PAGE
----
Trump campaign's brilliant new tactic: Whining about media bias, as the right has for years

Going back to Nixon and Newt, conservatives have excelled at "working the refs." And it's always effective

By Heather Digby Parton


Published September 3, 2019 8:00AM (EDT)

Richard Nixon, Rush Limbaugh, Newt Gingrich, Donald Trump  (Getty/Keystone/Zakaria Abdelkafi/Nicholas Kamm)
Richard Nixon, Rush Limbaugh, Newt Gingrich, Donald Trump (Getty/Keystone/Zakaria Abdelkafi/Nicholas Kamm)

It looks as though the Donald Trump's 2020 campaign is gearing up to be quite the exceptional grift. It's unknown how much money Trump himself plans to make off all of it, but we do know that he has always thought running for president would be an excellent money-making opportunity. Way back in 2000, he told Fortune Magazine, “It’s very possible that I could be the first presidential candidate to run and make money on it."

As it happens, it's not likely that his unorthodox 2016 campaign ended up netting him a profit, despite his efforts to flow as much money as possible to his hotels, clubs and private airplane. Since he was running as a self-financed candidate, he ended up spending more of his own money than he took in.

Last week multiple news organizations reported that Trump campaign manager Brad Parscale appears to have an unusual business agreement that's providing him massive compensation compared to any other presidential campaigns. One assumes that Trump is aware of all this money flowing to Pascale. If he isn't, there's likely to be hell to pay. He doesn't like his people making money off the Trump brand if he's not getting his taste.

Parscale started off as the Trump organization's webmaster and was promoted to digital director of the Trump campaign in 2016. That would be the only political experience he's ever had, which may explain why the campaign would think this is a novel strategy, as Axios reports:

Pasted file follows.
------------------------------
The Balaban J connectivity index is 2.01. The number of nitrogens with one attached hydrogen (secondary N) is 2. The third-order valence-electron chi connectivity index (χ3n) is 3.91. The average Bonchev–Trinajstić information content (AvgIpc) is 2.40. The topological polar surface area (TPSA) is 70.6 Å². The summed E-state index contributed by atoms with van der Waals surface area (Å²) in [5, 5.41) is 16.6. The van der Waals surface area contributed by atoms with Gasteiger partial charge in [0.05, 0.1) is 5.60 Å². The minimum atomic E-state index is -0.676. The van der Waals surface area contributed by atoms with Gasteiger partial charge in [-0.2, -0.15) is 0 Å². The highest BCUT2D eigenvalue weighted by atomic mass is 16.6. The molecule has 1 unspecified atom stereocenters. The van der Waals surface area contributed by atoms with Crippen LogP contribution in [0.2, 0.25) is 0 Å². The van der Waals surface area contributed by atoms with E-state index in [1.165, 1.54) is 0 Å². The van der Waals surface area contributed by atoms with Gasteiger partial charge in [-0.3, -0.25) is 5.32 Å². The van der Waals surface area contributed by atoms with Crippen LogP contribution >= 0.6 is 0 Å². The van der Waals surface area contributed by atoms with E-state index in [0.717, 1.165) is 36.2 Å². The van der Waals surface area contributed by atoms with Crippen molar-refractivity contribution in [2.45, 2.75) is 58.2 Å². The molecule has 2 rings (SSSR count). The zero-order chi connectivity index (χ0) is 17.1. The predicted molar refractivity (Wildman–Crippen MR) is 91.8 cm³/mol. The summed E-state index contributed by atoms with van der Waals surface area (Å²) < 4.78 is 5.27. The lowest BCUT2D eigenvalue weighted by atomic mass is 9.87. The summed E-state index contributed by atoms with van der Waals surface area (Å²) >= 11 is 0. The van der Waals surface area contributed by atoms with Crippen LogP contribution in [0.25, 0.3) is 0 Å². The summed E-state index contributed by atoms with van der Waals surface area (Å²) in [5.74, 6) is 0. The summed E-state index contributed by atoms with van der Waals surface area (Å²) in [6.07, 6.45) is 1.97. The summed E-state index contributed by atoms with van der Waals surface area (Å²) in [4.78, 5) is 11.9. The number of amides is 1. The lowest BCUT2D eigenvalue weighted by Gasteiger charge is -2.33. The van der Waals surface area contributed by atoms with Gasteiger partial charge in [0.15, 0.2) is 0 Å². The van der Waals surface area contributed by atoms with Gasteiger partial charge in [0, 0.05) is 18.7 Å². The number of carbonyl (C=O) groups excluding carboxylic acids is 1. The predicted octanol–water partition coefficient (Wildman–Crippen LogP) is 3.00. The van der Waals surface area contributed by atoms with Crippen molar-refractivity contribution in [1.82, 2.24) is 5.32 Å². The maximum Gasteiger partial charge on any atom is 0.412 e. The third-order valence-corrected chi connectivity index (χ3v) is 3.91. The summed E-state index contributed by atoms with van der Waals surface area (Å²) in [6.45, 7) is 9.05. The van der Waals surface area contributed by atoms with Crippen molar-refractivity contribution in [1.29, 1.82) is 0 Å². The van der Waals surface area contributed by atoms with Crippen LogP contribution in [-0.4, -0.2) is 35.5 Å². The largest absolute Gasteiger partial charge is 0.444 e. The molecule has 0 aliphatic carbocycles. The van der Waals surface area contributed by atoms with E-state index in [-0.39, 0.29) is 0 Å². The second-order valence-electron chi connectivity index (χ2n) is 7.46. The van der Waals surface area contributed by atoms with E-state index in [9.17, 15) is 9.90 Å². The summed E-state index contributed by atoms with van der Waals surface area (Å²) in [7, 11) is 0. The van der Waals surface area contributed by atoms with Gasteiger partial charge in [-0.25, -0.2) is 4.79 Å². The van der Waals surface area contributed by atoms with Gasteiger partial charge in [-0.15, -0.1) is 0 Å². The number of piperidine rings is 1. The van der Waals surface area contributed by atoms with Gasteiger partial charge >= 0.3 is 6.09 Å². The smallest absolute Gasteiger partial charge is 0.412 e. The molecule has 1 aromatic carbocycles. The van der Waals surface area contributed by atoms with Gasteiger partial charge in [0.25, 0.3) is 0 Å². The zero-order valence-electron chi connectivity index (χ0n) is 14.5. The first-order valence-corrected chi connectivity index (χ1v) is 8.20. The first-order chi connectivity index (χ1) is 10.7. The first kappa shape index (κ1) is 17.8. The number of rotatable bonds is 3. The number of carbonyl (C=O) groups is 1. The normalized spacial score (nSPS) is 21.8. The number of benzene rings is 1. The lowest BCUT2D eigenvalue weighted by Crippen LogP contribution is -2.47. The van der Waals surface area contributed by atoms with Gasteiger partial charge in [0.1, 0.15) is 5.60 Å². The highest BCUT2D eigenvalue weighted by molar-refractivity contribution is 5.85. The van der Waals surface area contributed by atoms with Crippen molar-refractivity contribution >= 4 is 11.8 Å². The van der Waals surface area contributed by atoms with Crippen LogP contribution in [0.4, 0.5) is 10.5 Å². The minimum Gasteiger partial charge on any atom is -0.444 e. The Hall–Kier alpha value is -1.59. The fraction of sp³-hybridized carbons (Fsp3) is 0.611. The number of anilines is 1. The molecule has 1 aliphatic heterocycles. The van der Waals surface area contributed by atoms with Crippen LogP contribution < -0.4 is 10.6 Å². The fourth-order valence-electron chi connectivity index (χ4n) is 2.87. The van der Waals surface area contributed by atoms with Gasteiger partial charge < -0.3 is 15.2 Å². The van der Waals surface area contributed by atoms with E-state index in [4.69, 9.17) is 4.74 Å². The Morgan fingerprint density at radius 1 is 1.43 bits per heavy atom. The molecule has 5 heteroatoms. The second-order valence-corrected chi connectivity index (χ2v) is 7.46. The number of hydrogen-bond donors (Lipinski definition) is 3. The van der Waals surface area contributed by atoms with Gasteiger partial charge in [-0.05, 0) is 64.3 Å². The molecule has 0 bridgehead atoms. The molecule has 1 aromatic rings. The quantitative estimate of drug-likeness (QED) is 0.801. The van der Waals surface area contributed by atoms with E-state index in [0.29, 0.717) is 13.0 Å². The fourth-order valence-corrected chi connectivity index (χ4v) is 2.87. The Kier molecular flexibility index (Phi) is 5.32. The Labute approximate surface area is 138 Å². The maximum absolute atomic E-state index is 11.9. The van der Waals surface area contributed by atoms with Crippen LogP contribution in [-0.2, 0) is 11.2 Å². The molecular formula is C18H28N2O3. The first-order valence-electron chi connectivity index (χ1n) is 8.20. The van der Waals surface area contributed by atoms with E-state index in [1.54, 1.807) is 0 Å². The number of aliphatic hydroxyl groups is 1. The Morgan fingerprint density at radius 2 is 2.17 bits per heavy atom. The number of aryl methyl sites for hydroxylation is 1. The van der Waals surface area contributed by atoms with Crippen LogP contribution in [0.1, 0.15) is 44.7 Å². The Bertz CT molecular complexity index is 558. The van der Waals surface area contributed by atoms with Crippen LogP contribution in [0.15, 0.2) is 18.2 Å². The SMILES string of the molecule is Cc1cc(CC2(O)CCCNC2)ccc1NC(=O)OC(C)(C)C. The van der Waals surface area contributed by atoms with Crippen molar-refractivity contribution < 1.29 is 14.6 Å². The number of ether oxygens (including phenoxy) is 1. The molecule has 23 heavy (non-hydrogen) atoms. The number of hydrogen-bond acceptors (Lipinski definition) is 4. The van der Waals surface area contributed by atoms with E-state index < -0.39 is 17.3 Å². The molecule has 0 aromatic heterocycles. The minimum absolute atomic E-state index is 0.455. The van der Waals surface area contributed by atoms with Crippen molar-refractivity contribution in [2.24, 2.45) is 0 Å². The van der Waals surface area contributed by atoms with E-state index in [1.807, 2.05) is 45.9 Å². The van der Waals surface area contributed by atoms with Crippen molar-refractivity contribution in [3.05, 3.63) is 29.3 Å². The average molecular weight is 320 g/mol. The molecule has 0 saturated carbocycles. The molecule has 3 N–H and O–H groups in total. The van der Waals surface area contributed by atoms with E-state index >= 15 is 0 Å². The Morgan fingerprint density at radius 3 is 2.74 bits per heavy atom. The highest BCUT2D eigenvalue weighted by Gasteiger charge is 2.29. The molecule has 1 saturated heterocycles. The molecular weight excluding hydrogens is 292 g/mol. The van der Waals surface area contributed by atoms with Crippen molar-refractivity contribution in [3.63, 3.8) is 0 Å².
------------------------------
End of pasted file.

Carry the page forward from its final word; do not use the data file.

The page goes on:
Look for ads, speeches and sustained attacks on Facebook and Twitter in particular, the sources say. The irony: The social platforms are created and staffed largely by liberals — but often used most effectively in politics by conservatives, the data shows. Trump successfully turned the vast majority of his supporters against traditional media, and he hopes to do the same against the social media companies.

Republicans' internal data shows it stirs up the base like few other topics. "In the same way we've seen trust in legacy media organizations deteriorate over the past year, there are similarities with social media companies," a top Republican operative involved in the effort told me. ...

How tech execs see it: They know the escalation is coming, so they are cranking up outreach to leading conservatives and trying to push hard on data showing that conservative voices often outperform liberal ones.

Kvetching and complaining are hallmarks of the Trump era, with the president excelling in his leadership role of whiner-in-chief. Hardly a day goes by that he doesn't throw a tantrum on social media about how unfair everyone is to him. So this strategy fits the Trump campaign nicely.

But let's not pretend that it's original. Sure, targeting social media is new, but only because social media itself is new. Conservatives have been hectoring the media for decades and they've been very successful at manipulating the press into second-guessing itself, at the least — and becoming outright biased at worst. Either way, this tactic convinces the media to put the focus right where Republicans want it: on angry, conservative white, men who are sure that everyone else is getting something for nothing while they do all the work. For the last four decades that has translated into the media twisting itself into pretzels to ensure that those voices are elevated above everyone else's.